With these supposedly cooler months still searing hot on some days, it'll just be a matter of time when your little boy or girl gets a nosebleed, especially if you or other members of your family were prone to nosebleeds during your youth.
Nosebleeds in both adults and children are caused by a number of factors including localized infections, dried nasal mucus membranes, arteriosclerosis (narrowing of the arteries), high blood pressure, certain disorders that lead to bleeding of the nose (such as leukemia, cystic fibrosis, hemophilia or dengue hemorrhagic fever) and injury (nose fractures or repeated injury from constant picking.) Low humidity on days that are hot and dry can dry out the nasal cavities and also lead to nosebleeds.
Most nosebleeds are not serious and can be stopped in 10 or 15 minutes without hospital treatment. However, if your child's nosebleed crops up every month without any substantive reason, according to pediatrician Lourdes Dolojan, MD, consult your physician right away. This will help you explore options before it truly becomes unmanageable.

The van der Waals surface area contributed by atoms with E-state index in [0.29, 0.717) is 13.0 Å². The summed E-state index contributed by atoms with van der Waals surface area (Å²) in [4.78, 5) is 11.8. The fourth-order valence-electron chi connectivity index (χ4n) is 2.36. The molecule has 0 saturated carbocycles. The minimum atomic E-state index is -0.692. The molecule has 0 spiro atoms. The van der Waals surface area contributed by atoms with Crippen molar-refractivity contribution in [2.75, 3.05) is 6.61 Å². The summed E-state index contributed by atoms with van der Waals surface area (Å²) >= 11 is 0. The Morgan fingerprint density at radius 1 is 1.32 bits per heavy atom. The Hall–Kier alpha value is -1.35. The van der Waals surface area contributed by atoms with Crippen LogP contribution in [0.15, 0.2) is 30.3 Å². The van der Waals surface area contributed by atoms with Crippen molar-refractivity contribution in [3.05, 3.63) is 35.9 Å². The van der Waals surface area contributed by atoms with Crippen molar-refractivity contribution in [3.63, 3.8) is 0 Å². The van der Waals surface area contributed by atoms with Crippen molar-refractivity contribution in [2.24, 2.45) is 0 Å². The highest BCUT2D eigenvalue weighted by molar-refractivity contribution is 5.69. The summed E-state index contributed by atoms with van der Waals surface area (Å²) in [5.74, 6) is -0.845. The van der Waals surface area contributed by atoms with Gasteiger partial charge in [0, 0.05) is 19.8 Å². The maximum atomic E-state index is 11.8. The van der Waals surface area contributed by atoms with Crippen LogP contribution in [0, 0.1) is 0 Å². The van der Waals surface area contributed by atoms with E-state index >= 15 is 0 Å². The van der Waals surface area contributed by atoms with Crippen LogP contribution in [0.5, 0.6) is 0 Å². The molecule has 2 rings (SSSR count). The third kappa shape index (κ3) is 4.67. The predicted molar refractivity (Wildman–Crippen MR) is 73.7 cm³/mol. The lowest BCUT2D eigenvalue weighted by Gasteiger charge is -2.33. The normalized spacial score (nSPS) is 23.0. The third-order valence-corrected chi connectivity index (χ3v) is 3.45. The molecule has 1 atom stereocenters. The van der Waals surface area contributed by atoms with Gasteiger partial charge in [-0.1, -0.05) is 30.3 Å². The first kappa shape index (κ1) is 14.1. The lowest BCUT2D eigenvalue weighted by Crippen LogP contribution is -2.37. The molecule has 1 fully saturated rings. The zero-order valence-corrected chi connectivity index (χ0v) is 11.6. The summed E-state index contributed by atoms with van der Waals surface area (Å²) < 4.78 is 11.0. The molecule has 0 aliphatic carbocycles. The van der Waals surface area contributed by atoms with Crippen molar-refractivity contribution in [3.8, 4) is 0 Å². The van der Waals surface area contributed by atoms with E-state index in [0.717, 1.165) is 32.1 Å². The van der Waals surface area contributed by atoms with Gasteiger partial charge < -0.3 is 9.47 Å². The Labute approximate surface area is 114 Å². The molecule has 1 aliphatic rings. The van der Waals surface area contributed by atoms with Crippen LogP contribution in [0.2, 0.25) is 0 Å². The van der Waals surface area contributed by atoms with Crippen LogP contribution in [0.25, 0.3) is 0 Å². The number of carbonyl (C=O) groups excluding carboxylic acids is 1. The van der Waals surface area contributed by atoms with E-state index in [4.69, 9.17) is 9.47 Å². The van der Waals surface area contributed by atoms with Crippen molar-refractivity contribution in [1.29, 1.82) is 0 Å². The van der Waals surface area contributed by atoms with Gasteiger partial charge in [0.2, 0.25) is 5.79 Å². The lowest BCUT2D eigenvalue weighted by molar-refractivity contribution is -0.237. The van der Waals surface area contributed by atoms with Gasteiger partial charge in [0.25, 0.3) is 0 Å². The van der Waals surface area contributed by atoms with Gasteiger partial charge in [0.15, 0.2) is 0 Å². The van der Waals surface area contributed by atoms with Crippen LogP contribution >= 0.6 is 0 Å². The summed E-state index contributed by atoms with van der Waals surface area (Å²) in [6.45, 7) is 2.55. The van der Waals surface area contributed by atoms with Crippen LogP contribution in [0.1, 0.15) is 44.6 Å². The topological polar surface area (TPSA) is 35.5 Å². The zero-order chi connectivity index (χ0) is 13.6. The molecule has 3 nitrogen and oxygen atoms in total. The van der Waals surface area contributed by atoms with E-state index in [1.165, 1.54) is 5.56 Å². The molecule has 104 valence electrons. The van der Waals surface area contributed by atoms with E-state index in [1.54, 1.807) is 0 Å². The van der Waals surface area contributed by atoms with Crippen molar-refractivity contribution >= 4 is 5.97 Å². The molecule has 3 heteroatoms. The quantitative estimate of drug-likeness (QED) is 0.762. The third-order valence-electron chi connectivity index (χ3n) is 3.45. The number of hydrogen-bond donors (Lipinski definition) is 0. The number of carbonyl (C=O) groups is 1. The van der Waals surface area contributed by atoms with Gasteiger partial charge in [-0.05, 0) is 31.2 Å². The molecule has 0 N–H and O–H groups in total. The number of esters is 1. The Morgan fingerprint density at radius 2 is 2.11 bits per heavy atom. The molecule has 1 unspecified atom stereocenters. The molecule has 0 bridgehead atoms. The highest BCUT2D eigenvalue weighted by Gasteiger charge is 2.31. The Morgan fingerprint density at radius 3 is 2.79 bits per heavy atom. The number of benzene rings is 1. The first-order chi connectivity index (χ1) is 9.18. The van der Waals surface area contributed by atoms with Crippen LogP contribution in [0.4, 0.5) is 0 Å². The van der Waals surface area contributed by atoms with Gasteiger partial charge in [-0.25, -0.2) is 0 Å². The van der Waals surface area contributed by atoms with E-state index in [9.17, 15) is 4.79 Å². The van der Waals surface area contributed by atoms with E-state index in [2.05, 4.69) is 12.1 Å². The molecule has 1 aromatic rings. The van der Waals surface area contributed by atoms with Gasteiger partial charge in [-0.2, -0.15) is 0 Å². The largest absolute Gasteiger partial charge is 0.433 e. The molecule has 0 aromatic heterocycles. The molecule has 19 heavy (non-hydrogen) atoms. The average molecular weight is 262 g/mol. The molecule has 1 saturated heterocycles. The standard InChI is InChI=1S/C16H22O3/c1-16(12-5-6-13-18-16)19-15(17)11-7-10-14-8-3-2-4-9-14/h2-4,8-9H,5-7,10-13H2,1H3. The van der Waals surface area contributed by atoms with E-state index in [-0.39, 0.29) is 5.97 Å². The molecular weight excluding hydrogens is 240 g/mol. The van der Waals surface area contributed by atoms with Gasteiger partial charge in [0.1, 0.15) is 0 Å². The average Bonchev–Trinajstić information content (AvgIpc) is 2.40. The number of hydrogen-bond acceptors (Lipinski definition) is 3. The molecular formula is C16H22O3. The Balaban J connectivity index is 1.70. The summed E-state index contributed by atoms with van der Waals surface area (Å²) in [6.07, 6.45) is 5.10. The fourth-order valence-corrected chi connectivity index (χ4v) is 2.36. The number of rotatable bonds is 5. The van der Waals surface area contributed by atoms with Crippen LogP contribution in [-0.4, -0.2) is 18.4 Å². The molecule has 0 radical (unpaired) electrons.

Stop Those Nosebleeds by Kaye Langit-Luistro
Prevention Philippines, December 2002
For easy to follow first-aid techniques, says Dr. Dolojan, "just remember the acronym TAP-D2."
Tilt your child's head forward and not backward to avoid blocking the airway.
Apply ice packs on the side of the nose bridge to ease pain and prevent swelling.
Pinch the soft part of the nose below the nasal bone from 10 to 15 minutes.
Dash to your nearest health practitioner and seek medical attention if bleeding persists.
Do not put any nasal pack (made of sterilized gauze) in your child's nose nor allow him to pick at the clot or cough forcefully for the next 48 hours, Dr. Dolojan advises.